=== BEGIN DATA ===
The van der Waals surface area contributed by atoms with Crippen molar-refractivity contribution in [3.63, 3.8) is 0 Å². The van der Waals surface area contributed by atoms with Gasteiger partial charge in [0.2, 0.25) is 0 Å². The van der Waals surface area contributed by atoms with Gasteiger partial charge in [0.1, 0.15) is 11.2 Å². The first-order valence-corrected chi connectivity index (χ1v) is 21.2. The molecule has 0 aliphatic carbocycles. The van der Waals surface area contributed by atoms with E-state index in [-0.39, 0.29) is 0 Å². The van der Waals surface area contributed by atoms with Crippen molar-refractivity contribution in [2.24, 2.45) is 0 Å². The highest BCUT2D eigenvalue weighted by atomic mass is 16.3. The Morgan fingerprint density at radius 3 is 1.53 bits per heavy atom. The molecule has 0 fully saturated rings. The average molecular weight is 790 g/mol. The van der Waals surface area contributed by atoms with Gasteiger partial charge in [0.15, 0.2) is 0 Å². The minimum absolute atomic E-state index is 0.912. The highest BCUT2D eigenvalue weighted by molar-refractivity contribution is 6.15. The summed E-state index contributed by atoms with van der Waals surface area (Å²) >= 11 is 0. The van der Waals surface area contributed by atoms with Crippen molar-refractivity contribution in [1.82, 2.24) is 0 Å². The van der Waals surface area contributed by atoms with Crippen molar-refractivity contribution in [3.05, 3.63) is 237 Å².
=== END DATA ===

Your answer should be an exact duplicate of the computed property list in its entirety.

The van der Waals surface area contributed by atoms with Crippen molar-refractivity contribution in [3.63, 3.8) is 0 Å². The van der Waals surface area contributed by atoms with Gasteiger partial charge in [0.2, 0.25) is 0 Å². The van der Waals surface area contributed by atoms with Gasteiger partial charge in [0.1, 0.15) is 11.2 Å². The first-order valence-corrected chi connectivity index (χ1v) is 21.2. The molecule has 0 aliphatic carbocycles. The van der Waals surface area contributed by atoms with E-state index in [-0.39, 0.29) is 0 Å². The van der Waals surface area contributed by atoms with Crippen molar-refractivity contribution in [2.24, 2.45) is 0 Å². The highest BCUT2D eigenvalue weighted by atomic mass is 16.3. The Morgan fingerprint density at radius 3 is 1.53 bits per heavy atom. The molecule has 0 fully saturated rings. The average molecular weight is 790 g/mol. The van der Waals surface area contributed by atoms with Gasteiger partial charge in [0.15, 0.2) is 0 Å². The minimum absolute atomic E-state index is 0.912. The highest BCUT2D eigenvalue weighted by molar-refractivity contribution is 6.15. The summed E-state index contributed by atoms with van der Waals surface area (Å²) >= 11 is 0. The van der Waals surface area contributed by atoms with Crippen molar-refractivity contribution in [1.82, 2.24) is 0 Å². The van der Waals surface area contributed by atoms with Crippen molar-refractivity contribution in [3.05, 3.63) is 237 Å².